(Ms Hewitt) This is an enormously important point, my Lord. Indeed, the Chancellor has just announced that he has asked for Paul Miner from Gartmore to undertake an independent study of why it is that our large financial institution are not putting more into the venture capital market? We have also taken some steps ourselves to try and deal with some of these venture capital problems or some of these equity gaps, for instance, through the New Enterprise Fund. We are putting public sector money both into a new high technology fund and into a regional fund that will be managed by specialist fund managers, and we are using the public sector investment to leverage in money from the private capital market in order to deepen liquidity in the venture capital market.

  904. How fast do you think this report will be out, because one of the impressions that we have from the pace of change and the speed at which people are setting up these businesses and the requirements is that it seem to be very dramatic? How quickly do you think the report will be out and you can action it?
  (Ms Hewitt) I will have to let you have a note on that, if I may, my Lord. This is Treasury led and it is a Treasury responsibility for financial services, but what I would say, from talking to the new Internet start-ups, is that there is no shortage of venture capital available at the moment for a good business plan. There are certainly difficulties for some more esoteric knowledge based firms where the only asset they have is the intellectual capital, they have no physical assets to offer as security, which is one of the reasons why we were interested in a high technology fund. There are certainly difficulties for smaller businesses in the more traditional sector in securing business engine and venture capital support, hence the Enterprise Fund Initiative?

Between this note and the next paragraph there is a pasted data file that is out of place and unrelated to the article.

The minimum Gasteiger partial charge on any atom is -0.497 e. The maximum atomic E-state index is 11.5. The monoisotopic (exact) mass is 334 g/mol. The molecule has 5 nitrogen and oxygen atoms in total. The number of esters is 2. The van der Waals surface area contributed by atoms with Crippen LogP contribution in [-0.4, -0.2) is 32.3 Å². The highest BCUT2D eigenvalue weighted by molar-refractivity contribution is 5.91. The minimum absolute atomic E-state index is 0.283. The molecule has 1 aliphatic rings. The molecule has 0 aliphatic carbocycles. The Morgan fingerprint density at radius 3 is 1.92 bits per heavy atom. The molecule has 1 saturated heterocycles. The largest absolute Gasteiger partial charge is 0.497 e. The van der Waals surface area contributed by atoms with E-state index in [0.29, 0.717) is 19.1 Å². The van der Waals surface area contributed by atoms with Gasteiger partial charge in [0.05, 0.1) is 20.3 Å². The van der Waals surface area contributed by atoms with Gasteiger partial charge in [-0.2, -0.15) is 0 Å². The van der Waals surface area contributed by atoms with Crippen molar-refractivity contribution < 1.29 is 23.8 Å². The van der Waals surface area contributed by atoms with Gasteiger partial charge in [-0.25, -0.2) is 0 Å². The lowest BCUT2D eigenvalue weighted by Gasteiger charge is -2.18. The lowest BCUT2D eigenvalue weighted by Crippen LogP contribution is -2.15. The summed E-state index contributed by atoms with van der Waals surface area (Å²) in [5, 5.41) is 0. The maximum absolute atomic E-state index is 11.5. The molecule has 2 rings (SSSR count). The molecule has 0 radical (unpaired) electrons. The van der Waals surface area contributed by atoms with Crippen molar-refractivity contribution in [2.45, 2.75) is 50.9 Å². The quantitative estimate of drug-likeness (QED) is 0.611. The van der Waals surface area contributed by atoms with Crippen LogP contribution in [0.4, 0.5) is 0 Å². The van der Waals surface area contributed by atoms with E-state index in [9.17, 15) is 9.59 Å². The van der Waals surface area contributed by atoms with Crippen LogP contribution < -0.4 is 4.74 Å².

(Mr Allan) The First Tuesday Initiative around the country has demonstrated that there is tremendous interest in bringing people together with business ideas and the venture capitalists themselves.

  Lord Chadlington: Yes, we have had some very good evidence.


  905. The complaint here and the difference with the United States seems to be that the money goes in faster in the United States, people can attract it much more quickly from a start-up point, whereas here people want to see that it looks like a likely winner before they are prepared to commit their money.
  (Ms Hewitt) Indeed. I guess it is not for the Government to substitute its judgment for risk assessment by the market, but there are issues there around getting the market to work more efficiently.

  906. And there are incentives in the United States as well.
  (Ms Hewitt) Exactly so.

Lord Sandberg

  907. It may be something you feel is more a question for the Treasury, but what steps are we taking to play a proper or leading role in Europe regarding the appropriate method of taxation, not only in Europe, but also around the world?